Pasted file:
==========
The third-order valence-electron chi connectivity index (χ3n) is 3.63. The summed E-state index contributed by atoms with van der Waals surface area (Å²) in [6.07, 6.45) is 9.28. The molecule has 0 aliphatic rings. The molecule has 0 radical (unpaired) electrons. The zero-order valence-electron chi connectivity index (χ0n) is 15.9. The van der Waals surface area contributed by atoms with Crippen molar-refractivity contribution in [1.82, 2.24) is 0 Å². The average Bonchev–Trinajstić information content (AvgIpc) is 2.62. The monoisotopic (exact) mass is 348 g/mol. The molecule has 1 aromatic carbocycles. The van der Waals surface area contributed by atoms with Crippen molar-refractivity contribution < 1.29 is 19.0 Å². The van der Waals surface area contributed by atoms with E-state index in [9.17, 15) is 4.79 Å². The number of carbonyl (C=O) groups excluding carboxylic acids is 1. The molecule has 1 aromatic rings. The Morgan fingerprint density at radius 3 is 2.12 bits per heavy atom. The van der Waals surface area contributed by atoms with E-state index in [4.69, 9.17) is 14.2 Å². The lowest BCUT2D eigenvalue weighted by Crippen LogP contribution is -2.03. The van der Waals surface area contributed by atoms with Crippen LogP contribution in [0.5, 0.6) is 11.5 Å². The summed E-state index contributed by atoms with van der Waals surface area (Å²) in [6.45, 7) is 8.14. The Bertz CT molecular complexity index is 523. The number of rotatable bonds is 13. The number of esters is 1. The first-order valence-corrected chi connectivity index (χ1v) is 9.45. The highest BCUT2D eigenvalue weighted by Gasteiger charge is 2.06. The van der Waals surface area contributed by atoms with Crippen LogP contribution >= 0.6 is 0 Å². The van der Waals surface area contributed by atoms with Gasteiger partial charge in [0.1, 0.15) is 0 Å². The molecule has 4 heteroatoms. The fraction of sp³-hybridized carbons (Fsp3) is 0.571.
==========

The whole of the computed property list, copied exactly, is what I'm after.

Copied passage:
The third-order valence-electron chi connectivity index (χ3n) is 3.63. The summed E-state index contributed by atoms with van der Waals surface area (Å²) in [6.07, 6.45) is 9.28. The molecule has 0 aliphatic rings. The molecule has 0 radical (unpaired) electrons. The zero-order valence-electron chi connectivity index (χ0n) is 15.9. The van der Waals surface area contributed by atoms with Crippen molar-refractivity contribution in [1.82, 2.24) is 0 Å². The average Bonchev–Trinajstić information content (AvgIpc) is 2.62. The monoisotopic (exact) mass is 348 g/mol. The molecule has 1 aromatic carbocycles. The van der Waals surface area contributed by atoms with Crippen molar-refractivity contribution < 1.29 is 19.0 Å². The van der Waals surface area contributed by atoms with E-state index in [9.17, 15) is 4.79 Å². The number of carbonyl (C=O) groups excluding carboxylic acids is 1. The molecule has 1 aromatic rings. The Morgan fingerprint density at radius 3 is 2.12 bits per heavy atom. The van der Waals surface area contributed by atoms with E-state index in [4.69, 9.17) is 14.2 Å². The lowest BCUT2D eigenvalue weighted by Crippen LogP contribution is -2.03. The van der Waals surface area contributed by atoms with Crippen LogP contribution in [0.5, 0.6) is 11.5 Å². The summed E-state index contributed by atoms with van der Waals surface area (Å²) in [6.45, 7) is 8.14. The Bertz CT molecular complexity index is 523. The number of rotatable bonds is 13. The number of esters is 1. The first-order valence-corrected chi connectivity index (χ1v) is 9.45. The highest BCUT2D eigenvalue weighted by Gasteiger charge is 2.06. The van der Waals surface area contributed by atoms with Crippen LogP contribution >= 0.6 is 0 Å². The van der Waals surface area contributed by atoms with Gasteiger partial charge in [0.1, 0.15) is 0 Å². The molecule has 4 heteroatoms. The fraction of sp³-hybridized carbons (Fsp3) is 0.571.